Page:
Earnings, Schooling and Economic Reform: Econometric Evidence from Hungary (1986-2004)

with Dean Jolliffe

Published in World Bank Economic Review 21(3): 509-526, December 2007          ( PDF )

How does the relationship between earnings and schooling change with the onset of comprehensive
economic reform? This paper uses a unique data set and a novel procedure to assess sample selection bias
(based on DiNardo, Fortin and Lemieux’s) to shed light on this question. Using data for almost 4 million
Hungarian wage earners, we find that returns to skill increased by 75 percent from 1986 to 2004 (that is,
in the period stretching from communism to full membership in the European Union). Reform winners were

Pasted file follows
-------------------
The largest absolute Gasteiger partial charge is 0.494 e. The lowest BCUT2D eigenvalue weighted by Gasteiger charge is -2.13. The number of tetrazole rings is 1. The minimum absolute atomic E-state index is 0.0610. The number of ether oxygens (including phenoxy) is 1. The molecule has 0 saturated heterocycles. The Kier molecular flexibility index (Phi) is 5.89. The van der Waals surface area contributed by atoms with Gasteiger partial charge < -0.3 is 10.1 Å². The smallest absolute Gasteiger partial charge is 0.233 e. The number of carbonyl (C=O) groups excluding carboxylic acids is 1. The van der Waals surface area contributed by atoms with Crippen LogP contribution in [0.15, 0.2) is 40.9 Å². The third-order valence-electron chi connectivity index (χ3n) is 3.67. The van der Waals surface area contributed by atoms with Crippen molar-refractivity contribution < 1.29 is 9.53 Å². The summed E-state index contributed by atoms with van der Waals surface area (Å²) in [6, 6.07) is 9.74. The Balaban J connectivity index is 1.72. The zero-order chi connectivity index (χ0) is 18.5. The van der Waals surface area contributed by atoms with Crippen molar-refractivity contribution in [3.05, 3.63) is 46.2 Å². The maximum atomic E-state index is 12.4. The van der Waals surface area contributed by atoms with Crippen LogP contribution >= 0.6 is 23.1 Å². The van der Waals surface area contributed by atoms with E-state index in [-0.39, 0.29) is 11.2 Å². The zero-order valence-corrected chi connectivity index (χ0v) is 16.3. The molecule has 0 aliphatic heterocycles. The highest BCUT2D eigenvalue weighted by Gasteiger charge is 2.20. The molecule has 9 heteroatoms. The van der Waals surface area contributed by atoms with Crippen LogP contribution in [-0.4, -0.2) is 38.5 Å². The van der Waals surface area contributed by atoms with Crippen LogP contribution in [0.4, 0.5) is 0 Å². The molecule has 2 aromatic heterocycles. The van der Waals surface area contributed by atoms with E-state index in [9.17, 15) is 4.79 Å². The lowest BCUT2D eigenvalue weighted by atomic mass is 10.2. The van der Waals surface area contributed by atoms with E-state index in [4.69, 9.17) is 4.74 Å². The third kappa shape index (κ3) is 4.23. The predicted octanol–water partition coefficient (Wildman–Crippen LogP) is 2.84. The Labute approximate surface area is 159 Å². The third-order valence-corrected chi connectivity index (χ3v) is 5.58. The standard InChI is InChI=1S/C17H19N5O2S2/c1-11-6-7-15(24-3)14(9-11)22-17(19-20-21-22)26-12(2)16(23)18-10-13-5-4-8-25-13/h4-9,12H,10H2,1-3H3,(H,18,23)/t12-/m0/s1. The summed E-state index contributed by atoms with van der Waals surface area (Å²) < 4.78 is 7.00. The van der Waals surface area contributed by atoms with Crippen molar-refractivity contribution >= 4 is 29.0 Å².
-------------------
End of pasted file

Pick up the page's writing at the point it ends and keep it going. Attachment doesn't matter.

the college and university educated and those employed in the services sectors. Reform losers seem to be
those in construction and agriculture.

Working paper version           CEPR DP

Great stuff             Link to Hungarian Labour Market Yearbooks
                               (a really great service from the Institute of Economics/HAS)


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